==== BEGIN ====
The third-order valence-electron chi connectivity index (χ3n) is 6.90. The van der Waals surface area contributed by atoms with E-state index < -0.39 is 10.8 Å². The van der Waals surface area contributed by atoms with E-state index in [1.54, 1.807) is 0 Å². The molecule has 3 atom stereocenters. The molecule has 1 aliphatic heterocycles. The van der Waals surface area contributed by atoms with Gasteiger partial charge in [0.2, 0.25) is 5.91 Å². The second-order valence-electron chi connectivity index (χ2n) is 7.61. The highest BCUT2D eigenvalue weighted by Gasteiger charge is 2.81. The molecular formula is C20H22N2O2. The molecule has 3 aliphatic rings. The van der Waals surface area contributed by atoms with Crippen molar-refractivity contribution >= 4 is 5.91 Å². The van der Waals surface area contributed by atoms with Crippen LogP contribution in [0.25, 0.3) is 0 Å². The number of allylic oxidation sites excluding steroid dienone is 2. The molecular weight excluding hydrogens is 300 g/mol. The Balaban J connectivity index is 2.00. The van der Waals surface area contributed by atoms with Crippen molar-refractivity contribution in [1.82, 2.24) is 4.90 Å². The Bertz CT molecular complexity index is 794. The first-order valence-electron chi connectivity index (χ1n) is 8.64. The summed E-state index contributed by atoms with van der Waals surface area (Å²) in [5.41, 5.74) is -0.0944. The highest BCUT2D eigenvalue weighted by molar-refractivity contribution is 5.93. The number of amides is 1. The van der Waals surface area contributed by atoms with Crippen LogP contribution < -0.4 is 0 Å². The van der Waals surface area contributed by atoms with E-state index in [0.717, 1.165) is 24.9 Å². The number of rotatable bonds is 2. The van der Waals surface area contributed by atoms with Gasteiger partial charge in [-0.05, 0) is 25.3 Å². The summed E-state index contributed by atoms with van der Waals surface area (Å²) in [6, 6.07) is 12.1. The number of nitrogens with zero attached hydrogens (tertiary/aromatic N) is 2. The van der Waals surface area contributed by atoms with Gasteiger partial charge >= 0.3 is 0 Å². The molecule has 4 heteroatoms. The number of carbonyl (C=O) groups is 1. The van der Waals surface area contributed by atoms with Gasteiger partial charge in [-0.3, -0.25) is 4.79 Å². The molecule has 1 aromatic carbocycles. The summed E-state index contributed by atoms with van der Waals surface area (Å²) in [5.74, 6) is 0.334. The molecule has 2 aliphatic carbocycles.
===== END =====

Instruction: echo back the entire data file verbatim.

The third-order valence-electron chi connectivity index (χ3n) is 6.90. The van der Waals surface area contributed by atoms with E-state index < -0.39 is 10.8 Å². The van der Waals surface area contributed by atoms with E-state index in [1.54, 1.807) is 0 Å². The molecule has 3 atom stereocenters. The molecule has 1 aliphatic heterocycles. The van der Waals surface area contributed by atoms with Gasteiger partial charge in [0.2, 0.25) is 5.91 Å². The second-order valence-electron chi connectivity index (χ2n) is 7.61. The highest BCUT2D eigenvalue weighted by Gasteiger charge is 2.81. The molecular formula is C20H22N2O2. The molecule has 3 aliphatic rings. The van der Waals surface area contributed by atoms with Crippen molar-refractivity contribution >= 4 is 5.91 Å². The van der Waals surface area contributed by atoms with Crippen LogP contribution in [0.25, 0.3) is 0 Å². The number of allylic oxidation sites excluding steroid dienone is 2. The molecular weight excluding hydrogens is 300 g/mol. The Balaban J connectivity index is 2.00. The van der Waals surface area contributed by atoms with Crippen molar-refractivity contribution in [1.82, 2.24) is 4.90 Å². The Bertz CT molecular complexity index is 794. The first-order valence-electron chi connectivity index (χ1n) is 8.64. The summed E-state index contributed by atoms with van der Waals surface area (Å²) in [5.41, 5.74) is -0.0944. The highest BCUT2D eigenvalue weighted by molar-refractivity contribution is 5.93. The number of amides is 1. The van der Waals surface area contributed by atoms with Crippen LogP contribution < -0.4 is 0 Å². The van der Waals surface area contributed by atoms with E-state index in [0.717, 1.165) is 24.9 Å². The number of rotatable bonds is 2. The van der Waals surface area contributed by atoms with Gasteiger partial charge in [-0.05, 0) is 25.3 Å². The summed E-state index contributed by atoms with van der Waals surface area (Å²) in [6, 6.07) is 12.1. The number of nitrogens with zero attached hydrogens (tertiary/aromatic N) is 2. The van der Waals surface area contributed by atoms with Gasteiger partial charge >= 0.3 is 0 Å². The molecule has 4 heteroatoms. The number of carbonyl (C=O) groups is 1. The van der Waals surface area contributed by atoms with Gasteiger partial charge in [-0.3, -0.25) is 4.79 Å². The molecule has 1 aromatic carbocycles. The summed E-state index contributed by atoms with van der Waals surface area (Å²) in [5.74, 6) is 0.334. The molecule has 2 aliphatic carbocycles.